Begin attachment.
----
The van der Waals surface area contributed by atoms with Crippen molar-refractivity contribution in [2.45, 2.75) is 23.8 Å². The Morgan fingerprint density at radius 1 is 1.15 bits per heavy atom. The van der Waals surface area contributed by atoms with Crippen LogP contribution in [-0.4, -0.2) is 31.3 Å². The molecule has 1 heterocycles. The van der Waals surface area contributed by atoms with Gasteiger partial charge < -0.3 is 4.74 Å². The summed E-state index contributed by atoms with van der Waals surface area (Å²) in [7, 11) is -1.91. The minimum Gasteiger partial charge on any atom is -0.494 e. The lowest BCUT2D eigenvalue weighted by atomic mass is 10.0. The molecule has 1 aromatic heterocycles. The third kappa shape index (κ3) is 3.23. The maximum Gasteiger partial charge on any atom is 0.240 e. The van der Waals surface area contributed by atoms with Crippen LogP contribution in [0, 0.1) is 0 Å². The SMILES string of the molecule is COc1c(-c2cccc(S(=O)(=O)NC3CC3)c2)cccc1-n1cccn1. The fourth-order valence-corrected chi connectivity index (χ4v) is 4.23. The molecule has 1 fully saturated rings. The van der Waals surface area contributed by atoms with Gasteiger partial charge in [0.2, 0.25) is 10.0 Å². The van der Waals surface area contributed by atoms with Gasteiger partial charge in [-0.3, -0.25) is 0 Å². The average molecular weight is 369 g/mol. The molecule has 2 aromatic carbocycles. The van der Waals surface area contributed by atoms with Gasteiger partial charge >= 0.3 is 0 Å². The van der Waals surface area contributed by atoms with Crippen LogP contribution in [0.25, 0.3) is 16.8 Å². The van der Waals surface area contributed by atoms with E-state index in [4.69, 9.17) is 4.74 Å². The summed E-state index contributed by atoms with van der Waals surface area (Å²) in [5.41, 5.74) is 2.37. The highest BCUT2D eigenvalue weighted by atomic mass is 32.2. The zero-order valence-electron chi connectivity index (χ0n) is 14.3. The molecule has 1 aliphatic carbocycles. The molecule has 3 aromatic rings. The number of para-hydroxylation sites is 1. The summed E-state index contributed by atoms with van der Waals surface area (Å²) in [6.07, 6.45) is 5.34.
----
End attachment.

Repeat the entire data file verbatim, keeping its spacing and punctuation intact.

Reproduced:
The van der Waals surface area contributed by atoms with Crippen molar-refractivity contribution in [2.45, 2.75) is 23.8 Å². The Morgan fingerprint density at radius 1 is 1.15 bits per heavy atom. The van der Waals surface area contributed by atoms with Crippen LogP contribution in [-0.4, -0.2) is 31.3 Å². The molecule has 1 heterocycles. The van der Waals surface area contributed by atoms with Gasteiger partial charge < -0.3 is 4.74 Å². The summed E-state index contributed by atoms with van der Waals surface area (Å²) in [7, 11) is -1.91. The minimum Gasteiger partial charge on any atom is -0.494 e. The lowest BCUT2D eigenvalue weighted by atomic mass is 10.0. The molecule has 1 aromatic heterocycles. The third kappa shape index (κ3) is 3.23. The maximum Gasteiger partial charge on any atom is 0.240 e. The van der Waals surface area contributed by atoms with Crippen LogP contribution in [0, 0.1) is 0 Å². The SMILES string of the molecule is COc1c(-c2cccc(S(=O)(=O)NC3CC3)c2)cccc1-n1cccn1. The fourth-order valence-corrected chi connectivity index (χ4v) is 4.23. The molecule has 1 fully saturated rings. The van der Waals surface area contributed by atoms with Gasteiger partial charge in [0.2, 0.25) is 10.0 Å². The van der Waals surface area contributed by atoms with Gasteiger partial charge in [-0.3, -0.25) is 0 Å². The average molecular weight is 369 g/mol. The molecule has 2 aromatic carbocycles. The van der Waals surface area contributed by atoms with Gasteiger partial charge >= 0.3 is 0 Å². The van der Waals surface area contributed by atoms with Crippen LogP contribution in [0.25, 0.3) is 16.8 Å². The van der Waals surface area contributed by atoms with E-state index in [4.69, 9.17) is 4.74 Å². The summed E-state index contributed by atoms with van der Waals surface area (Å²) in [5.41, 5.74) is 2.37. The highest BCUT2D eigenvalue weighted by atomic mass is 32.2. The zero-order valence-electron chi connectivity index (χ0n) is 14.3. The molecule has 1 aliphatic carbocycles. The molecule has 3 aromatic rings. The number of para-hydroxylation sites is 1. The summed E-state index contributed by atoms with van der Waals surface area (Å²) in [6.07, 6.45) is 5.34.